By Ron Scopelliti
An Early Thanksgiving
My columns have been pretty downbeat lately, filled with anxiety and anger. So this month I tried to focus on the positive. Mind you, I’m talking about my own particular brand of positivity. The kind of positivity that truly believes the glass is half empty, but takes comfort in the fact that it’s not three-quarters empty. Yet.
So I decided, largely for my own mental health, to sit down and make a list, off the top of my head, of five things that I’m thankful for.
Cereal has always been my go-to comfort food, but lately I’ve become particularly thankful for Honey Nut Cheerios. In the past I’d always considered Cheerios a bit too bland. But as I’ve become older, I think my personal blandness has risen to the level of Cheerios. And the “honey nut” flavor takes away just enough blandness for me to identify with the cereal while maintaining my self-respect.
One thing I’ve noticed is that I like the way Cheerios float around like little life preservers waiting to be found by shipwreck survivors. They’re a reminder to be thankful that I’m eating slightly bland cereal in one-percent milk, rather than swimming around after a shipwreck looking for a PFD. Thanks for that, Cheerios.
I have to say, BuzzFeed let me down a bit by publishing unsubstantiated claims against Donald Trump. As much as I enjoy seeing Trump slapped around by the press, I can’t abide poor journalistic standards. Especially when there’s so much substantiated information to throw in his puckered orange face.
But enough about Trump – this column is about things I’m thankful for. And when I’m feeling overwhelmed, one thing that eases my tension is taking BuzzFeed personality quizzes.
I’ve learned from their quizzes that if I were a member of the Skywalker family, I’d be Luke, and that, based on my preferences regarding pizza, my crush will like me back. I probably should have picked someone to have a crush on before I took that quiz. But it’s just as well that I didn’t, since previous quizzes told me that I was 5’11”, and would be turning 26 this year.
The inconsistency of BuzzFeed quiz results are just part of their charm. There’s a sense of empowerment in going out of your way to have an algorithm make a snap judgement about you, and then reveling in its wrongness. It makes it that much easier to ignore snap judgements made by actual people.
The odd thing about YouTube is that half the time I have it running, I’m not even watching it, but just listening – usually to some obscure song that’s eluded my CD collection. It’s an amazing music repository.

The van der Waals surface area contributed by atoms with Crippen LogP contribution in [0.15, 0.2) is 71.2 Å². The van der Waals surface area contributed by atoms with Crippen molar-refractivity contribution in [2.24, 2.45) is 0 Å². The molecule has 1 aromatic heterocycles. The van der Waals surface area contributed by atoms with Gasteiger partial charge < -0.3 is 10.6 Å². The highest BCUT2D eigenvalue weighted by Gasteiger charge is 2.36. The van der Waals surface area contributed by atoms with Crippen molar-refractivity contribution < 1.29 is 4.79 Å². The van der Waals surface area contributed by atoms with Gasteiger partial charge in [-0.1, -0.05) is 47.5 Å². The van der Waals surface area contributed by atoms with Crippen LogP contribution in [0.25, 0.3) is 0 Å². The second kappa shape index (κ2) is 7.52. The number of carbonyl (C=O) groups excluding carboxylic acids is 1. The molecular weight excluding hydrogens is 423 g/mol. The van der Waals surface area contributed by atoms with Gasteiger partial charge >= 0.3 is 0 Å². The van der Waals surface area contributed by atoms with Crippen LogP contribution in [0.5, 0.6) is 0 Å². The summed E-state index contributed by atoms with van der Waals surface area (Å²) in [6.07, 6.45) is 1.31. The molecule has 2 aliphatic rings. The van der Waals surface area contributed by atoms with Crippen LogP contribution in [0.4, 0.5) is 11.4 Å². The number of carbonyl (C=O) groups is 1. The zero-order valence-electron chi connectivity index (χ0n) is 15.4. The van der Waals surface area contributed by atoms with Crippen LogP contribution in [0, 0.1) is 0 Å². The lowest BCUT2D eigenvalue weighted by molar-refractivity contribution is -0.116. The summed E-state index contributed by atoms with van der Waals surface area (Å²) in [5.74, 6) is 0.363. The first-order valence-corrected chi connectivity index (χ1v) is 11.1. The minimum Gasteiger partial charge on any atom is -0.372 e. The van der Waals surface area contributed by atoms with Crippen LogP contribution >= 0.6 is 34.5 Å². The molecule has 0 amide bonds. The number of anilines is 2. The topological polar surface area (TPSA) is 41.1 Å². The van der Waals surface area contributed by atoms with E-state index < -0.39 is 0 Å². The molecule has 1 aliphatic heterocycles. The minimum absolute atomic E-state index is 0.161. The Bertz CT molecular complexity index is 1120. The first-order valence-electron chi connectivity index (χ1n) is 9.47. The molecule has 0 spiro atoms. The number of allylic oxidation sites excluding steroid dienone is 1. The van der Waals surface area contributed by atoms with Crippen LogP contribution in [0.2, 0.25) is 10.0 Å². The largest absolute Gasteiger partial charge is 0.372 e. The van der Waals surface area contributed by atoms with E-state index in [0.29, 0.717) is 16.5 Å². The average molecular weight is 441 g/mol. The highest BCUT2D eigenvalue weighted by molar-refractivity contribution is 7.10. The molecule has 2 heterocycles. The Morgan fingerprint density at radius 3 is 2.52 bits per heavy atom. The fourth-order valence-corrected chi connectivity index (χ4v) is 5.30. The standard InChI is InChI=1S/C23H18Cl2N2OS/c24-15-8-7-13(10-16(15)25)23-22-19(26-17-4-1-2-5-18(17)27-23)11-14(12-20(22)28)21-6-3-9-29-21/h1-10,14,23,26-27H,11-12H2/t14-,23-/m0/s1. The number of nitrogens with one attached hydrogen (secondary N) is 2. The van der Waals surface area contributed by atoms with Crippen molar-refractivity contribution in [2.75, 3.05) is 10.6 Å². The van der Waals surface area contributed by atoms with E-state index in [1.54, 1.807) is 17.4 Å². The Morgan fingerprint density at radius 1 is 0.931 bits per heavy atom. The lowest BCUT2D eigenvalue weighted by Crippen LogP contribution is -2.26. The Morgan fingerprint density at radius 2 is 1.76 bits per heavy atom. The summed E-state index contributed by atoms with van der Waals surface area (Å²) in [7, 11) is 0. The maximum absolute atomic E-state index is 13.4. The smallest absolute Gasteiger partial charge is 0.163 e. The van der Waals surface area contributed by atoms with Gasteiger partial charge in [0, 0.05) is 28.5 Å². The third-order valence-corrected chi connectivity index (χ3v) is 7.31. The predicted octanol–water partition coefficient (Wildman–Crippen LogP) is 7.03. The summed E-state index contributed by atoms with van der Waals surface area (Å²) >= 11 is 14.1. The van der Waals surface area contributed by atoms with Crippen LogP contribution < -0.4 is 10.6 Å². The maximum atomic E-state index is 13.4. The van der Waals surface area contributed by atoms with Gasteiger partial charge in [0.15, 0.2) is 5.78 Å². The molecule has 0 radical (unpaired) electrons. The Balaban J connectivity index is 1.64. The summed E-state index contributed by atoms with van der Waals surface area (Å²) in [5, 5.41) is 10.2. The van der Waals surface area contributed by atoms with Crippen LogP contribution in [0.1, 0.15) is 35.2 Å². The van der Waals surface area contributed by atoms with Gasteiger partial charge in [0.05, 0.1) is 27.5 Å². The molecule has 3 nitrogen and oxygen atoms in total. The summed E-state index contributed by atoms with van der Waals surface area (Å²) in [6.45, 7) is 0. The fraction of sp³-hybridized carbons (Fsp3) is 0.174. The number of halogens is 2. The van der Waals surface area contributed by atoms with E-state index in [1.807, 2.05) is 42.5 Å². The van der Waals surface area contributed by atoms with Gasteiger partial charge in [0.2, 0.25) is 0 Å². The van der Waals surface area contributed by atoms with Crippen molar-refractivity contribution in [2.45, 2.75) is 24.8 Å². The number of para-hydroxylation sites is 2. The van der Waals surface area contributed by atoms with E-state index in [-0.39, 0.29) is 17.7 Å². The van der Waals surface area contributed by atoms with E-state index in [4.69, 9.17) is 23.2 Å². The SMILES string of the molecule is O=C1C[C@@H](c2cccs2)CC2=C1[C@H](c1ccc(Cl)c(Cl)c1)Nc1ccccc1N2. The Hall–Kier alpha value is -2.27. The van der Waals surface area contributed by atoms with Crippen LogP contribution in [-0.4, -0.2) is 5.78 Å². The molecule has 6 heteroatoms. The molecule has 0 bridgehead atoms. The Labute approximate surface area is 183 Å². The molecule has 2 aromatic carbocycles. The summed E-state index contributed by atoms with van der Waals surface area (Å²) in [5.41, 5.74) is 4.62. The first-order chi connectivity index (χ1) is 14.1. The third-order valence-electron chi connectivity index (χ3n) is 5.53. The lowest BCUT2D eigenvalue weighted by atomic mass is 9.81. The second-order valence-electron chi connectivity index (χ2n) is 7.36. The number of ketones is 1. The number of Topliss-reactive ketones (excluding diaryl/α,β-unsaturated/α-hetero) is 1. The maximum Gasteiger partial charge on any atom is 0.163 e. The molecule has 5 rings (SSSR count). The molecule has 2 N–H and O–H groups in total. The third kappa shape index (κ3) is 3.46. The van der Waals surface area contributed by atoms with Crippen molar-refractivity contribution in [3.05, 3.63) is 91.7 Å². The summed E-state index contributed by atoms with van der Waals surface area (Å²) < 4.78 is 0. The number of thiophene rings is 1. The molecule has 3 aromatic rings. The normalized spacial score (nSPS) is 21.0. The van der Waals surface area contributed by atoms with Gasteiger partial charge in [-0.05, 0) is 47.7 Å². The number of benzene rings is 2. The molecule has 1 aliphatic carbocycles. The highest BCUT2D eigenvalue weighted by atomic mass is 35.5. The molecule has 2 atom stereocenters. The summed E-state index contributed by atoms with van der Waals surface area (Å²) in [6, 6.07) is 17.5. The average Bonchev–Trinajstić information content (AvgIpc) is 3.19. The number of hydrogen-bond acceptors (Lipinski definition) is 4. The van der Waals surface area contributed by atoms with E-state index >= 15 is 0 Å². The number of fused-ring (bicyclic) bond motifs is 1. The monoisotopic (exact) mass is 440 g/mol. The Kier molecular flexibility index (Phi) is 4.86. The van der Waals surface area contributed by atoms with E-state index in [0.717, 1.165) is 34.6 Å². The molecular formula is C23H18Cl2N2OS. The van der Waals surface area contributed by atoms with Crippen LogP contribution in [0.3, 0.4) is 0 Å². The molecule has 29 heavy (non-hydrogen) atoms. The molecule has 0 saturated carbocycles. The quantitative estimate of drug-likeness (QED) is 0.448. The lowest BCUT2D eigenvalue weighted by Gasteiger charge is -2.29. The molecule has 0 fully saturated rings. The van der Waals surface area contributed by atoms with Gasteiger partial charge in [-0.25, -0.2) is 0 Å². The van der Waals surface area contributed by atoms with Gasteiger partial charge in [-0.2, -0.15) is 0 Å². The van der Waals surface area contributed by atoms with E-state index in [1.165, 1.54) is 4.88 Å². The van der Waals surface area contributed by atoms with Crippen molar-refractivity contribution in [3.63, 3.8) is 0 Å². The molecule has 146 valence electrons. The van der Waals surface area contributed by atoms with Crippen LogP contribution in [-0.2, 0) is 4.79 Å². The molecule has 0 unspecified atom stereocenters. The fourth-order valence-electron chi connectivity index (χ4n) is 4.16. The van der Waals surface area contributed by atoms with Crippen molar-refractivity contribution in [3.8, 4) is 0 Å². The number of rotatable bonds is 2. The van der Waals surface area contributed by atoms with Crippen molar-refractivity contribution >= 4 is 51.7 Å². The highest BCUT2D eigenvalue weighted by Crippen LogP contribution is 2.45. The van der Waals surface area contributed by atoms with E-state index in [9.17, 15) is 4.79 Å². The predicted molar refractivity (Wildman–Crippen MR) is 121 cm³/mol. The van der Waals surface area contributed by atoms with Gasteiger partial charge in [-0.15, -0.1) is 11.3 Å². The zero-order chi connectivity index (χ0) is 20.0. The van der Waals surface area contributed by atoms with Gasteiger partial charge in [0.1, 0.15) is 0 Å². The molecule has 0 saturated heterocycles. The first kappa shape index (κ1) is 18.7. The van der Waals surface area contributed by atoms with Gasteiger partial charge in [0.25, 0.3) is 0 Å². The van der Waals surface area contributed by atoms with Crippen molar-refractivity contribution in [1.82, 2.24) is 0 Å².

Where else can you find three different live versions of “Wandering Star” by Portishead, or audio of Humphrey Bogart and Lauren Bacall singing with Bing Crosby? “Land of the Glass Pinecones” by Human Sexual Response never even made the transition from vinyl onto CD, but it’s on YouTube. – the original version, two live versions, plus an explanation of its origins that clears up decades of misinformation. Who in their right mind wouldn’t be thankful for that?
The snooze button
During the holidays, after three days of sleeping in, I woke up at 6:30 a.m. thinking it was not only too early to be awake, it was too early to even be alive. Then, I rethought it and decided it was actually too early for life to even exist, and that I should still be a collection of random amino acids floating in a pool of primordial ooze. Then I hit the snooze button and went back to sleep.
I’ve been known to go into the double digits on snooze button hits. Often, my alarm will wake me from a dream, but I’ll hit the snooze button, fall asleep, and immediately go back to the dream. Sometimes, before I fall back asleep, I’ll have a chance to influence the direction a dream takes. I’ll go on dreaming in chapters until it’s an hour past my intended wake-up time, and then maybe hit it just once more…
This is a tough one to explain, because I’ve never actually played golf. It’s a game that people become obsessed with, and that has a whole culture and support system to fuel this obsession. The fact that I’ve never become obsessed with it is why I’m thankful for it.
I’ve already got too many things I’m obsessed with. And golf is something that I could easily see myself becoming obsessed with if I took the first step and tried it. The fact that I haven’t done so gives me confidence in my level of willpower. And if one of my pre-existing obsessions starts to lose its appeal, I’ve got golf waiting in reserve to replace it.
So I’m thankful for a game I don’t play, alarms I can ignore, videos that I listen to but don’t watch, personality quizzes that don’t tell me anything about myself, and cereal that reminds me that I’m not drowning. In a world where so many things upset me because of their senselessness, I guess I can’t help but be thankful for all the good things that also make no sense.